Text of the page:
Capital Flight and Bitcoin Regulation

Date01 September 2016
AuthorZhiyong Tu,Lan Ju,Timothy (Jun) Lu
Published date01 September 2016
Capital Flight and Bitcoin
Peking University HSBC Business School, University Town, Nanshan District, Shenzhen
518055, China
This paper studies the risk of Bitcoin being used for the purpose of capital
ight. We propose a new indicator, the bitcoin-implied exchange rate dis-
count, to identify empirically capital ight via Bitcoin. Using data from the
two largest bitcoin exchanges in the world during our sample period, BTC
China and Bitstamp, we nd strong evidence of capital ight from the Chi-
nese Renminbi to the US Dollar via Bitcoin before the Peoples Bank of China,
Chinas central bank, announced its regulatory policy on December 5, 2013,
while the evidence displays no trace of capital ight after the announcement.
The Peoples Bank of Chinas Bitcoin restriction policy successfully halts the il-
licit capital outow via Bitcoin, thereby providing valuable policy implications
for government regulation on Bitcoin, as well as on other virtual currencies.
Bitcoin is probably the most successfuland probably the most controversialvirtual
currency scheme to date (European Central Bank (ECB) 2012). Based on a decentralized,
peer-to-peer system, Bitcoin operates at a global level and can be used as currency for a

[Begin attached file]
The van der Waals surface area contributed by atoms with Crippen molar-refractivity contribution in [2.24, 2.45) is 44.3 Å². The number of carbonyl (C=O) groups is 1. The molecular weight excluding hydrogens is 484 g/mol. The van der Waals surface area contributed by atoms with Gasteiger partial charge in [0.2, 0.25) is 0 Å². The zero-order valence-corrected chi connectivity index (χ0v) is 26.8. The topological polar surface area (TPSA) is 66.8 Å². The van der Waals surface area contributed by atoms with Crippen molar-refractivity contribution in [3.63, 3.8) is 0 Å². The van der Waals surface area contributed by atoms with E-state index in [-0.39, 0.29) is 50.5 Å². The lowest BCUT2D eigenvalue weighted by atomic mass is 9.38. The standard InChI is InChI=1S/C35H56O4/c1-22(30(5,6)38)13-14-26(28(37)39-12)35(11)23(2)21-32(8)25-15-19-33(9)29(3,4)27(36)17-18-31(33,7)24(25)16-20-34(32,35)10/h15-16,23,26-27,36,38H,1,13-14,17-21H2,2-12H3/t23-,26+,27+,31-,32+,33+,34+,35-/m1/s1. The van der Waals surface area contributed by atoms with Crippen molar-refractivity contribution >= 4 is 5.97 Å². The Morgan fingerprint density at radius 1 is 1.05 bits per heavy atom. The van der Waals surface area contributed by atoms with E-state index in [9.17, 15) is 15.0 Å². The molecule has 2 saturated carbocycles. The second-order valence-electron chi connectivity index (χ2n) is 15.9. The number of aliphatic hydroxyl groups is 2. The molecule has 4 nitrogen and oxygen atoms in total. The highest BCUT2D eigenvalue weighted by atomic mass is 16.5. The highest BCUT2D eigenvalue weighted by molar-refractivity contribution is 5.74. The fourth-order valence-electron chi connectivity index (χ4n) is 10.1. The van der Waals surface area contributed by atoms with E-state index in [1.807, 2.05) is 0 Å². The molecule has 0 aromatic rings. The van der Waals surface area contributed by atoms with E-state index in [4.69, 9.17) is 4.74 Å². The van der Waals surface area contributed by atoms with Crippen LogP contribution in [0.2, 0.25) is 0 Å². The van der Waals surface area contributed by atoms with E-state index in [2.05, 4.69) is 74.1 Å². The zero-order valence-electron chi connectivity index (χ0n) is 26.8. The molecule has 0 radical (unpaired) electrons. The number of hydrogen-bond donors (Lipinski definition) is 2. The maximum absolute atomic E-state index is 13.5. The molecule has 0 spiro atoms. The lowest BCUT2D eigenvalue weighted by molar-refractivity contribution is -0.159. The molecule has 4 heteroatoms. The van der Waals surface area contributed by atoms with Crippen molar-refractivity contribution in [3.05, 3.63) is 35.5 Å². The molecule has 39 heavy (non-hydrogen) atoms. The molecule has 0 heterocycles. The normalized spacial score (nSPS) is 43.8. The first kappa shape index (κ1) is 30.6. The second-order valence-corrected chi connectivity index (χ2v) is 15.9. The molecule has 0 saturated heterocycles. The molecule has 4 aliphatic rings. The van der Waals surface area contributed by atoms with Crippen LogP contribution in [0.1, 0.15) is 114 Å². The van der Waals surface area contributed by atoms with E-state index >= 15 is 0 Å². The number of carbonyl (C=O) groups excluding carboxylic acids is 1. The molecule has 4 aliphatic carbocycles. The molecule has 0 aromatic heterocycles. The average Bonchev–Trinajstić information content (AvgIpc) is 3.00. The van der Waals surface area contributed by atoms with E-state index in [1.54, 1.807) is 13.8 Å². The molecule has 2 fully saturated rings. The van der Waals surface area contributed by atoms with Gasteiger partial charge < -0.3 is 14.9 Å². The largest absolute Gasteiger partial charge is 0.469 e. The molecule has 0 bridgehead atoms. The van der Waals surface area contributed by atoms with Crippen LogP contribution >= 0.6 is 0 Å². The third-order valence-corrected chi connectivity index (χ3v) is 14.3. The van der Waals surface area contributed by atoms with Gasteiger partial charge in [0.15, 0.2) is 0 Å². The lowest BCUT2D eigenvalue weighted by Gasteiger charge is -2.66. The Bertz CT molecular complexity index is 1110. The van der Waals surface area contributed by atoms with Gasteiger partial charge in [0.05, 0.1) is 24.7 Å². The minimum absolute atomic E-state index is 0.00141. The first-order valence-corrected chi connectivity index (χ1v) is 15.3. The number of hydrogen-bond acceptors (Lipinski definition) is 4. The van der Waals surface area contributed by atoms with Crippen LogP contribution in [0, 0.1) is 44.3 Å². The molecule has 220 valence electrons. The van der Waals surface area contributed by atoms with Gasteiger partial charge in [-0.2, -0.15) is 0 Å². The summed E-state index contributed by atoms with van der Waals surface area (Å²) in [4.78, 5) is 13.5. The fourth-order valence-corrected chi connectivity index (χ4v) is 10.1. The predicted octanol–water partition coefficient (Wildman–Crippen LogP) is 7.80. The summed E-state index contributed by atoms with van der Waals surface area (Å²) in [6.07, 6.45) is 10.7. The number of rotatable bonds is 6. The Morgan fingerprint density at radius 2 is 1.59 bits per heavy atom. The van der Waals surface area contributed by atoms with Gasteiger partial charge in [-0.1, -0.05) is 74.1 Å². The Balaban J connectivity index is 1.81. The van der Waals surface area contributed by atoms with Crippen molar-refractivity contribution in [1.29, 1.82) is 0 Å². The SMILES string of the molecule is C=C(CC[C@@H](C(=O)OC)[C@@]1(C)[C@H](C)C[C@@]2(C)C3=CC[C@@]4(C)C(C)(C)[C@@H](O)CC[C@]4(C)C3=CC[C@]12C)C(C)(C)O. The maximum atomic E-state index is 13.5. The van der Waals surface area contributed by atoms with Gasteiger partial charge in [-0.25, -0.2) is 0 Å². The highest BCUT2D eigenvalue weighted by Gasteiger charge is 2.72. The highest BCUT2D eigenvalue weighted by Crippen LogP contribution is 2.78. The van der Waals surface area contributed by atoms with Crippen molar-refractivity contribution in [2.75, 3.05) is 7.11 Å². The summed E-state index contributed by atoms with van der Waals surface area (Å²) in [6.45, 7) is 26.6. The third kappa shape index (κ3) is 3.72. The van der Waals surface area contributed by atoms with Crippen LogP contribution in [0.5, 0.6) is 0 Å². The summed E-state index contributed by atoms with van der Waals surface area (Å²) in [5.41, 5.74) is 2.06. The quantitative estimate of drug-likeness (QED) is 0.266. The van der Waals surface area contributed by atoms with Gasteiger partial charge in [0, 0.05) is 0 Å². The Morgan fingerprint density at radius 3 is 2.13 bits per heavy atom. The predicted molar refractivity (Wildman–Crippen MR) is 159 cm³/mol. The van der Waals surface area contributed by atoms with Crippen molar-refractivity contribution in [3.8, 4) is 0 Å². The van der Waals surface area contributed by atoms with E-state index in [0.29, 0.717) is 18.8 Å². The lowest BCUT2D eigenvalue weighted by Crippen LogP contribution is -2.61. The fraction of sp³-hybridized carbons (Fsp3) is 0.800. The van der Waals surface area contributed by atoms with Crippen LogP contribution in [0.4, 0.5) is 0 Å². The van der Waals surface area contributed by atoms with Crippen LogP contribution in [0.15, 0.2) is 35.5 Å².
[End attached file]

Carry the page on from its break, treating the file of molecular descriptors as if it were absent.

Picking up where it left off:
variety of transactions for both virtual and real goods and services. Over the past few
years, the increasingly wider adoption of bitcoins in everyday business also reveals some
of its inherent risks, which draws the attention of regulators around the world.
The ECB (2012) report warns of the potential risk that criminals, fraudsters,
and money launderers could use Bitcoin to perform illegal activities. Most gov-
ernments in the world impose some restrictions on Bitcoin. For example, China
announced on December 5, 2013 that bitcoin transactions were prohibited for
nancial institutions and payment companies, while individuals could still trade
bitcoins. A few countries enforced full prohibition of Bitcoin. For example,
Iceland banned bitcoin transactions because of the capital controls put in place
in 2008 to stop money ight on the króna.
*We thank Professor Ramazan Gencay and the anonymous referee for their helpful comments and
suggestions. We also thank the support from the HSBC Financial Research Institute at Peking Univer-
sity. This article is for consideration for the Letters Section.
1 The legality of Bitcoin by country can be obtained from, a website that
provides regulatory information regarding Bitcoin around the globe.
© 2015 International Review of Finance Ltd. 2015
International Review of Finance, 16:3, 2016: pp. 445455
DOI: 10.1111/ir.12072

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